Graphic Design heritage
Gerrit Noordzij was born in Rotterdam in 1931. He left high school halfway through and went to work at Boekenfabriek Van Rijmenam in The Hague. In his spare time he designed letters. After two years he got his bookbinding certificate and went into military service (1952-1954). In 1955, encouraged by Piet van Trigt, he studied at the art academy in The Hague for six months. At Uitgeverij A.A.M. Stols he designed covers for books and did the typography. He also worked for publishing houses Querido, De Bezige Bij and Elsevier, among others. He got married and moved to the village of his in-laws in Germany due to the arrival of his first son. He designed book covers for the Deutsche Verlagsanstalt, Insel Verlag, Cotta and Kohlhammer.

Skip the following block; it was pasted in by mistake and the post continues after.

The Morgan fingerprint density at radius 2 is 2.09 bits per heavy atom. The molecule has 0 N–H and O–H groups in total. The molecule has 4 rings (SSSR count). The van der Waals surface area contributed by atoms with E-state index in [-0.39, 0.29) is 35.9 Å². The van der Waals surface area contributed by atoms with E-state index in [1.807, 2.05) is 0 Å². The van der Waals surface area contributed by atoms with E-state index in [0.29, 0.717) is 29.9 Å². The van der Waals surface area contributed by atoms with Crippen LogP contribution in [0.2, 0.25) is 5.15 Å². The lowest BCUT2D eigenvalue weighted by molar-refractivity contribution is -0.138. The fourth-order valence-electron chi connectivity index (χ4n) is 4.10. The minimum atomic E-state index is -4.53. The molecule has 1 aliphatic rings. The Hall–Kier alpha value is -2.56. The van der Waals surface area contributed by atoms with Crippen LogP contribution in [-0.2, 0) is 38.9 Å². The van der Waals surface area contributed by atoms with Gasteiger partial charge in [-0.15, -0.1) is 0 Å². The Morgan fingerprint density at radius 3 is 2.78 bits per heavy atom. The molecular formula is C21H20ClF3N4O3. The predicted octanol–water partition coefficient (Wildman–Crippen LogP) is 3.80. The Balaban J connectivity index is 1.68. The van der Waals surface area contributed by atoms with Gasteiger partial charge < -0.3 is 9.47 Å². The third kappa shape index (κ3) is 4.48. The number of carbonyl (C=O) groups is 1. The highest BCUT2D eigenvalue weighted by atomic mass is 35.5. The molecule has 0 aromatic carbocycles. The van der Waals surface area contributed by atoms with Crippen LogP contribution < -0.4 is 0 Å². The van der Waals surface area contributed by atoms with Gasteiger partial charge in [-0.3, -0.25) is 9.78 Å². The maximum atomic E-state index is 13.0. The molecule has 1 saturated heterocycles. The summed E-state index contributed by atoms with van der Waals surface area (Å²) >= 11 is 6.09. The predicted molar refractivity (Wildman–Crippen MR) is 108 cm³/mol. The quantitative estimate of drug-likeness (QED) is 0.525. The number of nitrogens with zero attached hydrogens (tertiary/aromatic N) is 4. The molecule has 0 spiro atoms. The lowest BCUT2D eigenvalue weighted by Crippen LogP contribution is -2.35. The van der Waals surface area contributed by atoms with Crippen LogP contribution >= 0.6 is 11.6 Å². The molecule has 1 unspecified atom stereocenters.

Later, back in the Netherlands, he designed books for various publishers, after 1978 mainly for Van Oorschot. He calligraphed Queen Juliana’s abdication act and Princess Beatrix’s marriage license. He designed scores of posters, coins and postage stamps, made engravings in wood and copper, and inscriptions in stone and glass. He wrote computer programs for Canon and five books about typography and from 1984 to 1996 edited the English-language magazine Letterletter of the Association Typographique Internationale. From 1960 to 1990 he was a teacher at the Royal Academy of Art in The Hague.
Dutch Graphic Roots is a series of online publications and aims at generating attention to the roots of Dutch graphic design culture.
Text: Carel Kuitenbrouwer